Social Security: listened in on the radio – two mics in No. 11 (4,8)

Answer supplied below.

Then, the business pages:  I can’t say I generally follow the vagaries of the stock market.  How best to manage your portfolio when the dreaded downturn happens.  In these difficult times…  And on the back page, Distillers eye exports comeback after virus.

For all the wall-to-wall coverage, we actually know very little about this new disease.  We don’t know how widespread it is, how capable we are of mounting an immune response, and how long such a response would last.  And while we know a few risk factors – being male, being old, heart disease, diabetes, smoking – we don’t really know why some people are particularly susceptible to the agent’s virulence.  And that is why we are afraid.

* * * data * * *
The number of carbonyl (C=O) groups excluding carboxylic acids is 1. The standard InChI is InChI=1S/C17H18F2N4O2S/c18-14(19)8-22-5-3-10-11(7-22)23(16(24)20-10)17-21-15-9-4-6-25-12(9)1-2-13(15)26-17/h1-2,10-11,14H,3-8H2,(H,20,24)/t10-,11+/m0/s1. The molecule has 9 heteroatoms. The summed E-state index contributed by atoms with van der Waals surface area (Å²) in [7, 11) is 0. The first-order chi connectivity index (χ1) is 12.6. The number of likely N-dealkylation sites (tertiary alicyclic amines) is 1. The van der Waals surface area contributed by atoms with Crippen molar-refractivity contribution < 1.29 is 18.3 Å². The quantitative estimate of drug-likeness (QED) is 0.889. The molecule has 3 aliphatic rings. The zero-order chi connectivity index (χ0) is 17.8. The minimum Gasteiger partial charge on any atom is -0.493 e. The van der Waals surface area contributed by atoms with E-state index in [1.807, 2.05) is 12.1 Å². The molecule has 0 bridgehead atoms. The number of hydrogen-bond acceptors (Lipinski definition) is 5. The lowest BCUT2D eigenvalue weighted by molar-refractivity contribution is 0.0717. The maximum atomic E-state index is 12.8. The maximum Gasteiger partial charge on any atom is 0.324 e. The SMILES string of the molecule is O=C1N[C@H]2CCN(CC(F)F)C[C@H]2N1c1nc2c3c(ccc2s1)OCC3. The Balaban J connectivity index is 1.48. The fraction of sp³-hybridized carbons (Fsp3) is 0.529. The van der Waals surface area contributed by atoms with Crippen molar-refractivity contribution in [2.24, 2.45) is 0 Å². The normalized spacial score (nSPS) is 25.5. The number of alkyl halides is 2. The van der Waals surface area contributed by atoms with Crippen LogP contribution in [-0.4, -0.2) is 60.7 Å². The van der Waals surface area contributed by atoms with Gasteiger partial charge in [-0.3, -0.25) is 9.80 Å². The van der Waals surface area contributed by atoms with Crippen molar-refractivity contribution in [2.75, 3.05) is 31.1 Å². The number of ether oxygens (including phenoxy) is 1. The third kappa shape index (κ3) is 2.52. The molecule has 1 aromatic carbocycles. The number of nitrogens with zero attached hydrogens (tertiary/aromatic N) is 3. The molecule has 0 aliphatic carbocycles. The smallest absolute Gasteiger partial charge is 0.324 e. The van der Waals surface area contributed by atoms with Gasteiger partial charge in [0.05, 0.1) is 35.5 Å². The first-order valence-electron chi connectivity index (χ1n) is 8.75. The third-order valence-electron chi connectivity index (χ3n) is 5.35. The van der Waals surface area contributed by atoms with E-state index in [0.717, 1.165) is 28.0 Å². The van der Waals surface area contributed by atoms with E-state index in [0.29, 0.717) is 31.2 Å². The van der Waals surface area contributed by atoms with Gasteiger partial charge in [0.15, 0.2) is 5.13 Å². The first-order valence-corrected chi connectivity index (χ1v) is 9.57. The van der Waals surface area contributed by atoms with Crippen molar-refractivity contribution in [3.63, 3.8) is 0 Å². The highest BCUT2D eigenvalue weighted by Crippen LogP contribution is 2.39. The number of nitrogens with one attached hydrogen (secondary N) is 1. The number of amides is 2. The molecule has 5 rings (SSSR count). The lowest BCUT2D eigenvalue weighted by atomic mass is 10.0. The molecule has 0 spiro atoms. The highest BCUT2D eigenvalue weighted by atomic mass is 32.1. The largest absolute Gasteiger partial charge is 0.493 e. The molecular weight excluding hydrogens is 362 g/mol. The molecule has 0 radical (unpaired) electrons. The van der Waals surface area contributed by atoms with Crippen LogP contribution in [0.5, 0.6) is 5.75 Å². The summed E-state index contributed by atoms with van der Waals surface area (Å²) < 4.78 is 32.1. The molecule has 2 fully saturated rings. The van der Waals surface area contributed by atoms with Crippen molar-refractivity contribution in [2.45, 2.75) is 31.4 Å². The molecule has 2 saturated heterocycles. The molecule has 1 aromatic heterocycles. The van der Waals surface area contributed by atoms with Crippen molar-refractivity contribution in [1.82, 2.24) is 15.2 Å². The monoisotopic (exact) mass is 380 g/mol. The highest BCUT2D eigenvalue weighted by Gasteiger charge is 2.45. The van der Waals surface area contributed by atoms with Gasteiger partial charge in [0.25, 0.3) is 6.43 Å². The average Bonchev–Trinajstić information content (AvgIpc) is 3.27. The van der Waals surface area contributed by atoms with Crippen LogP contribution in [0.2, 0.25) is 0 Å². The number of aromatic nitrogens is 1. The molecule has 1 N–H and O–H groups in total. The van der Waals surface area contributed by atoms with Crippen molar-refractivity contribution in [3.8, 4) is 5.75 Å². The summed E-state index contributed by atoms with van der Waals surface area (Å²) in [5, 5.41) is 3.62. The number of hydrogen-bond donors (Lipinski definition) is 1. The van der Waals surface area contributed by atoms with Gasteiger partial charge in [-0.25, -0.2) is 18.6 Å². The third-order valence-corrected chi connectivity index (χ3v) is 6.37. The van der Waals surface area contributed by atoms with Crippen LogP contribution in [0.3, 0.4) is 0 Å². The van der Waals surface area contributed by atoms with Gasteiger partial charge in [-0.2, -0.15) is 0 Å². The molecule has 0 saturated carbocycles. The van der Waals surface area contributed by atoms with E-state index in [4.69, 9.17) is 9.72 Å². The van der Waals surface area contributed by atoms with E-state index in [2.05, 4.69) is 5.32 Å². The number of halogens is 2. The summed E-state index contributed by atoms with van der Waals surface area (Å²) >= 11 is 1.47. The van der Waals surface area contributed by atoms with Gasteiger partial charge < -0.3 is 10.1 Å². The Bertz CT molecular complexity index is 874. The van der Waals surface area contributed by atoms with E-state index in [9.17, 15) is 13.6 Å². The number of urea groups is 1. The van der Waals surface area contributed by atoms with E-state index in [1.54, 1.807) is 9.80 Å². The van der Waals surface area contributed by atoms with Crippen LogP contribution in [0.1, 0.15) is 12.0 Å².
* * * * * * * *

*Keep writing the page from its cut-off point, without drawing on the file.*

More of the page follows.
But is this obsessive wall-to-wall coverage entirely healthy?  Our media have form here.  Remember Brexit.  Brexit was wall-to-wall, and we had no idea then that The Next Big Thing was just round the corner.  Now, what else is going on in the world?  I don’t just mean that the Morar Hotel is putting up a plaque to Bax.  What is happening in Yemen, in Syria, in parts of Africa?  I can’t imagine all the wars and rumours of wars have suddenly been put on hold.  What of the world’s poor, whose condition is already so dire that they may scarcely notice this added burden?  At home, we are only living under the conditions that our grandparents would have regarded as the norm – the possibility of being suddenly struck down by a virulent and remorseless pathogen.  So what do you do?  You follow the government’s advice re social distancing, and carry on.